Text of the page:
At this point you are probably wondering, what can I take for pain?  Unfortunately, there is no “free ride” when it comes to managing pain with traditional medications.  As with everything, you and your physician have to carefully weigh the risks versus benefits of everything that you take.

For example, I love to exercise hard.  However, at age 48, occasionally I will have pain from a pulled muscle or from a fall while skiing.   When this happens, I take 220 mg of naproxen (Aleve).

As a cardiologist, I am very aware of my increased risk of a heart attack, stroke, atrial fibrillation, or heart failure on the days when I take this medication.  However, I also have to balance these risks with the potential benefit of exercise.  To keep these risks at a minimum, I only take a very low dose (220 mg of Aleve) on the days that I experience significant pain.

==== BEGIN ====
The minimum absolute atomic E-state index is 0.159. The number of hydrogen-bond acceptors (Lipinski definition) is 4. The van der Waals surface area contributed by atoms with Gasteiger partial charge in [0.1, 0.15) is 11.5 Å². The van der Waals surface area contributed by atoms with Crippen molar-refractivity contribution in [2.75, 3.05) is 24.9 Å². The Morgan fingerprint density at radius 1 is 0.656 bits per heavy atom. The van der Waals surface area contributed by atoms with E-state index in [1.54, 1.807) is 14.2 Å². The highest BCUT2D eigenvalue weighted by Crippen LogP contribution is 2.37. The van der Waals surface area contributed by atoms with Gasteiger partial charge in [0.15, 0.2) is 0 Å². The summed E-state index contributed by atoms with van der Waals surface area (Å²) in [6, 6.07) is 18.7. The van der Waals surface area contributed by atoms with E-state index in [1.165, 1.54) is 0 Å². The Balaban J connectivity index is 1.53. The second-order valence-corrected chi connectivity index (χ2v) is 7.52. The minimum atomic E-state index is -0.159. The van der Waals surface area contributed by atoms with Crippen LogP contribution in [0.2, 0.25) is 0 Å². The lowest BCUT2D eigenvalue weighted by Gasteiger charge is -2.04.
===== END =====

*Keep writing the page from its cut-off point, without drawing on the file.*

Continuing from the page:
Heart Healthy Pain Treatment Strategies

For those who suffer from chronic pain, you may want to explore alternative pain therapy to decrease your cardiovascular risks associated with the traditional pain medications.  Below are some possible alternative pain treatments to discuss with your physician.

1. Maintain a Healthy Body Weight

As with everything, “an ounce of prevention is worth a pound of cure.”  For most people, getting down to a healthy body weight would resolve a large portion of the pain they experience.  I know that this was critical for me to resolve my chronic back and knee pain.

2. Turmeric (Curcumin)

If you enjoy Indian or Asian foods then you have undoubtably eaten this spice before.  It is also found in curry.  Turmeric or curcumin has very potent anti-inflammatory properties.